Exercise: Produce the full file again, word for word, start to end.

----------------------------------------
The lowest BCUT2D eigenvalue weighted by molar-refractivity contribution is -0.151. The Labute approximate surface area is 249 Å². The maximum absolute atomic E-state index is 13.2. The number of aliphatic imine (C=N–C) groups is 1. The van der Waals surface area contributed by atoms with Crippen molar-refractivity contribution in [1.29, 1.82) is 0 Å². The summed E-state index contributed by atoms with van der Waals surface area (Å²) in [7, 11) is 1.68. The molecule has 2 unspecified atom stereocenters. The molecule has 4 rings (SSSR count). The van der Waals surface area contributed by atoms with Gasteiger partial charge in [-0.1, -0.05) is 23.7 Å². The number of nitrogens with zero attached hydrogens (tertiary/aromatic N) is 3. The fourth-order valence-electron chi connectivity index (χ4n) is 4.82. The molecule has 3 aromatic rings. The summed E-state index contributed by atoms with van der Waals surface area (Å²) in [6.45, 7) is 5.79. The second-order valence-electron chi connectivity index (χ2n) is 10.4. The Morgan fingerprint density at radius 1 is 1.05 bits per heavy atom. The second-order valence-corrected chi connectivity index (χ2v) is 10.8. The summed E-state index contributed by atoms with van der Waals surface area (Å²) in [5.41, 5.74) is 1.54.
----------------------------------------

The lowest BCUT2D eigenvalue weighted by molar-refractivity contribution is -0.151. The Labute approximate surface area is 249 Å². The maximum absolute atomic E-state index is 13.2. The number of aliphatic imine (C=N–C) groups is 1. The van der Waals surface area contributed by atoms with Crippen molar-refractivity contribution in [1.29, 1.82) is 0 Å². The summed E-state index contributed by atoms with van der Waals surface area (Å²) in [7, 11) is 1.68. The molecule has 2 unspecified atom stereocenters. The molecule has 4 rings (SSSR count). The van der Waals surface area contributed by atoms with Gasteiger partial charge in [-0.1, -0.05) is 23.7 Å². The number of nitrogens with zero attached hydrogens (tertiary/aromatic N) is 3. The fourth-order valence-electron chi connectivity index (χ4n) is 4.82. The molecule has 3 aromatic rings. The summed E-state index contributed by atoms with van der Waals surface area (Å²) in [6.45, 7) is 5.79. The second-order valence-electron chi connectivity index (χ2n) is 10.4. The Morgan fingerprint density at radius 1 is 1.05 bits per heavy atom. The second-order valence-corrected chi connectivity index (χ2v) is 10.8. The summed E-state index contributed by atoms with van der Waals surface area (Å²) in [5.41, 5.74) is 1.54.